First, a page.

Colors on concrete: How Adam Turman paints Minnesota’s urban canvas

A man stands next to a large mural
Adam Turman poses for a photo next to a recent mural he painted for Corsa Apartments next to Steel Toe Brewing in St. Louis Park, Minn. on July 18.
Ben Hovland | MPR News

In the hot sun of a construction site in St. Louis Park, Adam Turman completes his most ambitious project yet — a 220-by-40-foot mural.  

The charismatic artist, known for his vibrant and distinct style, has designed pieces for some of Minnesota's iconic locations, including Target Field in Minneapolis and the Spam Museum in Austin, Minn.  

Now he pauses, mid-answer to a question, to allow a construction machine to drive past. 

“I'll let it go for a second ... the work doesn't stop!” Turman says in a put-on gruff voice, smiling.  

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For the last few weeks, Turman has built a rapport with those on the construction site.  

The enormous mural depicts people in motion. It covers much of the parking ramp at the soon-to-open Corsa Apartments.  

The art shows his distinct style, defined by bright colors and hard black outlines that make them pop. His unique artistry has drawn numerous clients across the state.  

A man paints a mural
Adam Turman adds several finishing touches on his Corsa Apartments mural.
Ben Hovland | MPR News

“I’ve always been into just painting things that are just fun,” Turman said.  

His boyish joy for painting has been a companion since his youth. This led to him graduating from the University of Minnesota in 1999 with a degree in graphic design, after which Turman began a career in interactive design.  

It wasn’t until fellow artists showed him the ropes of using spray paint and paint sprayers that he transitioned into mural painting, starting with a small piece in St. Paul.  

“I learned a lot even on just that little pro bono job,” Turman remembers. “You know, learning what paints are good, what paints are garbage, how to get something up on the wall quickly, and work efficiently.” 

Detail of a mural painted on a parking garage
A detail of Adam Turman’s latest mural.
Ben Hovland | MPR News

His next project ended up landing him a long-time partnership. “That was it, at surly brewing,” Turman explained. 

While his first mural at Surly Brewing’s old plant in Brooklyn Center was painted over, visitors to the Minneapolis brewery can still admire his handiwork.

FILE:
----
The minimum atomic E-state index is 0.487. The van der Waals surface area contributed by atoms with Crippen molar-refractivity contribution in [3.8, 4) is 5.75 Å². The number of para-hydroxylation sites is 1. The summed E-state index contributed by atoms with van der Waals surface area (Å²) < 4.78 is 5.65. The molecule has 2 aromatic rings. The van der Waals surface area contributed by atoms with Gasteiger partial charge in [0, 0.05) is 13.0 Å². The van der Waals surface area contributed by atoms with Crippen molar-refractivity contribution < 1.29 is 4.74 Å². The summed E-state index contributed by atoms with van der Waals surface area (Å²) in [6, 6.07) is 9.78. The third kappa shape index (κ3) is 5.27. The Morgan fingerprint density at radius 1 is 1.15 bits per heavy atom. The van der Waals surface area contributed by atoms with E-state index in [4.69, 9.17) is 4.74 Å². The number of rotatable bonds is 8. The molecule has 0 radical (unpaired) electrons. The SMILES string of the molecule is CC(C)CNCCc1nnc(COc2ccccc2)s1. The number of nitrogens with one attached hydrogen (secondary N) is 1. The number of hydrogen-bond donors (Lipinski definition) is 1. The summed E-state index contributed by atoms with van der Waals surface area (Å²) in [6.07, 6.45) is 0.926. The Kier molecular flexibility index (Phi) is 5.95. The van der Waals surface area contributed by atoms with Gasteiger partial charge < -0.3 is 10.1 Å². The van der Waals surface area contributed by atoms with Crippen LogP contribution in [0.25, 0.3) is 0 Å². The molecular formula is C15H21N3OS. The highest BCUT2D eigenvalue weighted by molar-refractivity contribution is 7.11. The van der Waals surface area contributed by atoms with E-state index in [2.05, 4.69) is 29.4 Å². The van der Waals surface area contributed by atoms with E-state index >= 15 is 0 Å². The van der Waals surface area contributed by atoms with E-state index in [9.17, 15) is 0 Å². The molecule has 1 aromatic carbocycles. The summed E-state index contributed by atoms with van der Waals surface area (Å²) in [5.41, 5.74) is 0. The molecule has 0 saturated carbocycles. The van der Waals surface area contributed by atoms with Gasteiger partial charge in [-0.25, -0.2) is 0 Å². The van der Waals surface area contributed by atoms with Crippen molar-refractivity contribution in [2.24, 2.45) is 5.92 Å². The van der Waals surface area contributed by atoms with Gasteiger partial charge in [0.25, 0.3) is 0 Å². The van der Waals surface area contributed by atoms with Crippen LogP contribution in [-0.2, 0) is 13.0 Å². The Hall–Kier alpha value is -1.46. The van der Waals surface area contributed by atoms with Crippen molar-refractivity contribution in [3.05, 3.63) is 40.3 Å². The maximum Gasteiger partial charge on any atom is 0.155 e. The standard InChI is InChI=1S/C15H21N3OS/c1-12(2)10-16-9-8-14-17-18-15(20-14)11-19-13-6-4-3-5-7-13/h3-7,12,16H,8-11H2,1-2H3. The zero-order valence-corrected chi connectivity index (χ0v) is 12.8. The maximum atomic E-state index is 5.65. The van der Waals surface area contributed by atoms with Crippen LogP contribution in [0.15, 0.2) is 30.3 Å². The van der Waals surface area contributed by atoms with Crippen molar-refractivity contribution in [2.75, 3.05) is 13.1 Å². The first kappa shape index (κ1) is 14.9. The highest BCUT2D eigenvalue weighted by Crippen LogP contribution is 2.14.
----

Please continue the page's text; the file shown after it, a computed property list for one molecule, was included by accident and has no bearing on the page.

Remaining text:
“He's the guy I've definitely enjoyed working with the most over the years,” says Omar Ansari, founder and president of Surly Brewing Company. “Which is maybe why we keep going back to the well.”

Over the years, Turman has designed bottle labels, murals and posters for Surly. He’s been asked to mark some important moments in Surly’s history. When the brewery was voted the best brewery in America in 2007 by Beer Advocate Magazine, Ansari turned to Turman to design the commemorative poster.   

A colorful taproom interior1
Adam Turman has designed many pieces for Surly Brewing, including the mural in its Minneapolis taproom.
Jacob Aloi | MPR News

“I had a bunch of ideas that I thought would be good,” Ansari says. After Turman took the ideas into consideration, he came up with his own concept.  

“He made it work … I don't think what I came up with probably would’ve worked,” Ansari admits.  

Turman’s collaborative spirit, paired with his creativity, has kept the artist booked. His latest project is for The Opus Group, a commercial real estate company. It came about after the developers got a feel for his energy.  

“Opus is really focused on the communities that we build in, and how can we just encompass all of the values of the neighborhood,” says Anna Bode, a senior development manager with Opus. 

“Adam is local, he lives not far from the project, and people really respond well to him. And just feeling his passion and excitement for the project, it was a no-brainer to go with Adam.” 

Turman said the excitement of working with new people on new ideas keeps him picking up the paintbrush.  

“You just don't know who's going to knock on your door,” says Turman  

“It's just so cool. I love it.” 

A man stands next to a large mural
Adam Turman poses for a photo next to a his recent mural.
Ben Hovland | MPR News
This activity is made possible in part by the Minnesota Legacy Amendment’s Arts & Cultural Heritage Fund.